If we repeat a lie often enough, we believe it and it becomes our truth. In Ken Ross’s opening address at the recent Resilient Economies Conference at Te Ahu he showed a cartoon of two picture theatres side by side.  Everyone was lined up to see a movie called A Reassuring Lie.

We humans for the past hundred years or so have been following a path of infinite growth. Our current economic model is propped up by and is dependent upon continuous growth. But Ken’s question to conference attendees was: What happens when an infinite growth economy runs into a finite planet?

It’s funny in a not so funny way that we continue to repeat the same patterns over and over. Successive New Zealand governments around the turn of the 19th century commissioned studies on kauri forests by two imminent, highly experienced and qualified silviculturists. Each expert urged caution in the then rapid deforestation of kauri and neighbouring species. One of the men, invited here from Britain specifically for the task, even suggested using kauri as a timber tree on a one hundred year rotation. But the fervent cries of Australian owned timber companies and of new immigrants starving for land to farm won out. Today we’re left with between one and three percent of the of old growth kauri forests, depending upon which estimate you choose to believe.

One couldn’t blame the would-be farmers for their cries. They didn’t have opportunities to own and farm large blocks of land back in Britain. They were also victims of casualties of places in which the forests had already been largely removed. They didn’t know any better.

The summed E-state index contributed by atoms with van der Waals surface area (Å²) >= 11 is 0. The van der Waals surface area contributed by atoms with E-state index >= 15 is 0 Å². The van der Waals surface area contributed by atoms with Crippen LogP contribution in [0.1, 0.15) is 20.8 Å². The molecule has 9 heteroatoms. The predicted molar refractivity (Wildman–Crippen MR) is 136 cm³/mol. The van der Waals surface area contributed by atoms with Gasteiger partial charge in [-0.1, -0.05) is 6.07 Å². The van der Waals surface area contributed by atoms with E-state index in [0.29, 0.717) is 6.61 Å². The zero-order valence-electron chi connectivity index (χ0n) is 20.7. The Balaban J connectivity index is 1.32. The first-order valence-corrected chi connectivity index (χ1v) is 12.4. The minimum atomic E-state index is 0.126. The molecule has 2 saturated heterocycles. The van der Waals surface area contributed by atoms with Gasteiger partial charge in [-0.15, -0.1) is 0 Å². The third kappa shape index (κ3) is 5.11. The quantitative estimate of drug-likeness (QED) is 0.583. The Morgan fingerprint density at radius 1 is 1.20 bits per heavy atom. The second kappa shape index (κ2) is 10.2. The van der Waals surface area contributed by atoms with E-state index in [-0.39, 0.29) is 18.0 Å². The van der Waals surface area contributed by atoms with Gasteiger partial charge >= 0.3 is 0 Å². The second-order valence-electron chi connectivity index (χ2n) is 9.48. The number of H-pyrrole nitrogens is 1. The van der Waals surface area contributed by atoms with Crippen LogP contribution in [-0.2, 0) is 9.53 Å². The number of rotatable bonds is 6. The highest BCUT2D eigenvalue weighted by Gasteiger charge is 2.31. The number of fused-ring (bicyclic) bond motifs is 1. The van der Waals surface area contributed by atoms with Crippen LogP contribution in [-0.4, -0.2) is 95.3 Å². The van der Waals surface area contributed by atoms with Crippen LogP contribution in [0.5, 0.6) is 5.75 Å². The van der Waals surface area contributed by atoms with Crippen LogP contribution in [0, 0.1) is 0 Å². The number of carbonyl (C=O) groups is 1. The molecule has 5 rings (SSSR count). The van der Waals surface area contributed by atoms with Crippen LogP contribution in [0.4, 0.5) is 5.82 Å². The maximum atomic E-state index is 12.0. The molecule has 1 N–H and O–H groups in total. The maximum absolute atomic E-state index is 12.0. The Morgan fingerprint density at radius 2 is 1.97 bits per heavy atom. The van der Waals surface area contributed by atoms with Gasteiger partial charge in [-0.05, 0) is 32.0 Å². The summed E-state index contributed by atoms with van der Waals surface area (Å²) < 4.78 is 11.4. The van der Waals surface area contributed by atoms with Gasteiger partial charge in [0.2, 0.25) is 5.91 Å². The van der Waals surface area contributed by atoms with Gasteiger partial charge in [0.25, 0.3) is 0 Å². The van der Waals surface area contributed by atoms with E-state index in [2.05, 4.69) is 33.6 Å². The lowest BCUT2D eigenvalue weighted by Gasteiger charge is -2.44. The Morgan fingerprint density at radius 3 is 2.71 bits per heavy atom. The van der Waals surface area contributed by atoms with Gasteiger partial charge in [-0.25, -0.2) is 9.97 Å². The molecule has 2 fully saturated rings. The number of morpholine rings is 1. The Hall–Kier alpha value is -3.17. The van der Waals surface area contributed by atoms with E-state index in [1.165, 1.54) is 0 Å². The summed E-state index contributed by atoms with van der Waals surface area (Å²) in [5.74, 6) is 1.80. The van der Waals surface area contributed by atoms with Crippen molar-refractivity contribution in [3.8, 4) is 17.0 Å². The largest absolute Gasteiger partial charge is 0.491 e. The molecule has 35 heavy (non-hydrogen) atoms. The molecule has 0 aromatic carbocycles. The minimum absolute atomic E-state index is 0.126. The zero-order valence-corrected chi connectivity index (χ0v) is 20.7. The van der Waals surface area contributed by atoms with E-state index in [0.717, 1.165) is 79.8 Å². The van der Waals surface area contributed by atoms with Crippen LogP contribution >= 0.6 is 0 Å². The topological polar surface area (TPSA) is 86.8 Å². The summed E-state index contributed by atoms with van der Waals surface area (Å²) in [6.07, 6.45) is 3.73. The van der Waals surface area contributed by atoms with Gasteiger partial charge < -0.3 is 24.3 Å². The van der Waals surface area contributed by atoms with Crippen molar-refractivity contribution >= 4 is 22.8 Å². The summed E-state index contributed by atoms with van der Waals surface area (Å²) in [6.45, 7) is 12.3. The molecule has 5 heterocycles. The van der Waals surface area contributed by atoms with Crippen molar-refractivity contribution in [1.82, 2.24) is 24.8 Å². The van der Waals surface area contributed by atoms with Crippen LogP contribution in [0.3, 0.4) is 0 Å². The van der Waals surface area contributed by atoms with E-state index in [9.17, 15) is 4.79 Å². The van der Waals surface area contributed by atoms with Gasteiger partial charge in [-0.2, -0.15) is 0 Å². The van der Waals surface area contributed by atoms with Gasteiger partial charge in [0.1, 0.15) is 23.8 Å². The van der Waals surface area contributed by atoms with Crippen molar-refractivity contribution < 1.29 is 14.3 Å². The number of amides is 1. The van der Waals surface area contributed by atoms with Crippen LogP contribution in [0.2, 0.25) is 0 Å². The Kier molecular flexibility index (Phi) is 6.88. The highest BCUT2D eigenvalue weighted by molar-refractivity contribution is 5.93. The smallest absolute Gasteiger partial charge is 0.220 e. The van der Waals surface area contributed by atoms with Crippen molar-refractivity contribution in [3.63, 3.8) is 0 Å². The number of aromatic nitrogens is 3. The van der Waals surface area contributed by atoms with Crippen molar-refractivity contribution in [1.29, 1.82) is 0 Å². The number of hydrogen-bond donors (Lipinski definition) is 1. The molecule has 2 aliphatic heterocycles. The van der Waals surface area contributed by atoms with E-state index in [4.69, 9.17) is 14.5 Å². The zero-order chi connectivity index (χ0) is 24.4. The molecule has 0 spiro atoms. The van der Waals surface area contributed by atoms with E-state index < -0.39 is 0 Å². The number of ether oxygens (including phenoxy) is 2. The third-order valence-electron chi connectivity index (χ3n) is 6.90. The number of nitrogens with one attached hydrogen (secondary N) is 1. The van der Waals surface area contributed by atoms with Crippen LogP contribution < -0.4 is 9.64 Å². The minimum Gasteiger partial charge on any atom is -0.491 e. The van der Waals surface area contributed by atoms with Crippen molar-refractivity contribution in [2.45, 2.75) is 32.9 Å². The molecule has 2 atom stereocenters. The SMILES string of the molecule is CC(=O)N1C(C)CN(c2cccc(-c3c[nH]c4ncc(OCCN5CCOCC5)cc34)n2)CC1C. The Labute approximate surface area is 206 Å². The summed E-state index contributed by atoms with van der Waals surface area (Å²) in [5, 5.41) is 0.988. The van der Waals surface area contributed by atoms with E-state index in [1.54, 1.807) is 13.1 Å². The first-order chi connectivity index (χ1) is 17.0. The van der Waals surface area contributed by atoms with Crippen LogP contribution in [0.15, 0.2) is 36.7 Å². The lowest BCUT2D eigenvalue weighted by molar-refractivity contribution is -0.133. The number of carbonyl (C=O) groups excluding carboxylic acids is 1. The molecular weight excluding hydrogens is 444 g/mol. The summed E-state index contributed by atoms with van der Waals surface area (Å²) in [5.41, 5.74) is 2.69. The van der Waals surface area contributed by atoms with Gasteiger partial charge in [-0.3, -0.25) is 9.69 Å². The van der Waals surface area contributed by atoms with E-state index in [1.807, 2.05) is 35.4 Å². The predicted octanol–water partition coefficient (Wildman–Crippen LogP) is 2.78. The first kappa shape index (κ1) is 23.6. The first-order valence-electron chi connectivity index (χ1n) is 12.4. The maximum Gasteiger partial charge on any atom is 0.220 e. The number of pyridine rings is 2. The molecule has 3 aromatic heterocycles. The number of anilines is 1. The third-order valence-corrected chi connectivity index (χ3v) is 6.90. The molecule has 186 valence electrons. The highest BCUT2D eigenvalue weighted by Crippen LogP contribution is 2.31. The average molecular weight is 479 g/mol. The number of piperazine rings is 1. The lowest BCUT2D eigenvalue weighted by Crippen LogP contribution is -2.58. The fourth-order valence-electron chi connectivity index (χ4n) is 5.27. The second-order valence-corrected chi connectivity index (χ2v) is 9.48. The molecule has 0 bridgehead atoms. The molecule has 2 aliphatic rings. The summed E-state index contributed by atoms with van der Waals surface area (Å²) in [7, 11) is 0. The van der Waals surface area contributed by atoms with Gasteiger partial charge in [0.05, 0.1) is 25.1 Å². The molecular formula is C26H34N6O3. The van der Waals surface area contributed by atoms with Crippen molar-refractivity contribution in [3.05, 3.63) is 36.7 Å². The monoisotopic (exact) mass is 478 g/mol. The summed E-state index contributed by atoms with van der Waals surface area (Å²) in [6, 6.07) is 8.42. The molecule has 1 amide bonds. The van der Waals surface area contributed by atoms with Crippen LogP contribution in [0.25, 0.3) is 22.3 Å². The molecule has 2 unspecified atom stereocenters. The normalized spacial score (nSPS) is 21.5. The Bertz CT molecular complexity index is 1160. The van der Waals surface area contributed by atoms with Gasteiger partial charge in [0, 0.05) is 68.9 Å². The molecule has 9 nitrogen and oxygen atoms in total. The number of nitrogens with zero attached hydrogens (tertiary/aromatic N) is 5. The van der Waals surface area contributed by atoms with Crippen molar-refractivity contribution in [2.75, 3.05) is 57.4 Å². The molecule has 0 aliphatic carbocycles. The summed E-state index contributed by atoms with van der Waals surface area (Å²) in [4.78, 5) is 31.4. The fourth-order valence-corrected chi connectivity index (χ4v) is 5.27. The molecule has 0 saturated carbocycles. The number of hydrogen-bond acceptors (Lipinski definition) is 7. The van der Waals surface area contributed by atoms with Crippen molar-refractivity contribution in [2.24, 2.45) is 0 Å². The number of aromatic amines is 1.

We’ve all heard stories from old-timers describing the incredible abundance of fish in our coastal waters only a few decades ago. Yet, we continue to act as though the earth’s resources are infinite. I wonder if each of us needs to deeply reflect on Ken’s question: What happens when an infinite growth economy runs into a finite planet?

So where do we go from here? Do we continue to repeat the mistakes of the past? Or do we finally accept that in order to get something new we’ll have to do something different.

Ken Ross pointed out in that same dynamic opening address that our global monetary system is not designed to deliver justice and sustainability. Its first and foremost purpose is to flow money and power to an elite few. Privately owned banks create money out of nothing, creating debt, and growth is essential to service the debt.

Ken expressed that humanity needs to create a socially and environmentally just and sustainable system. He spoke of the ecology of the economy, as both words were derived linguistically from the same Greek root meaning ‘wise management of the household.’ Ecology and economy by their very nature need not be mutually exclusive.

Radio host, librarian, inspirational speaker and health educator John Haines is the author of In Search of Simplicity: A True Story that Changes Lives and Beyond the Search, books to lift the spirit and touch the heart. See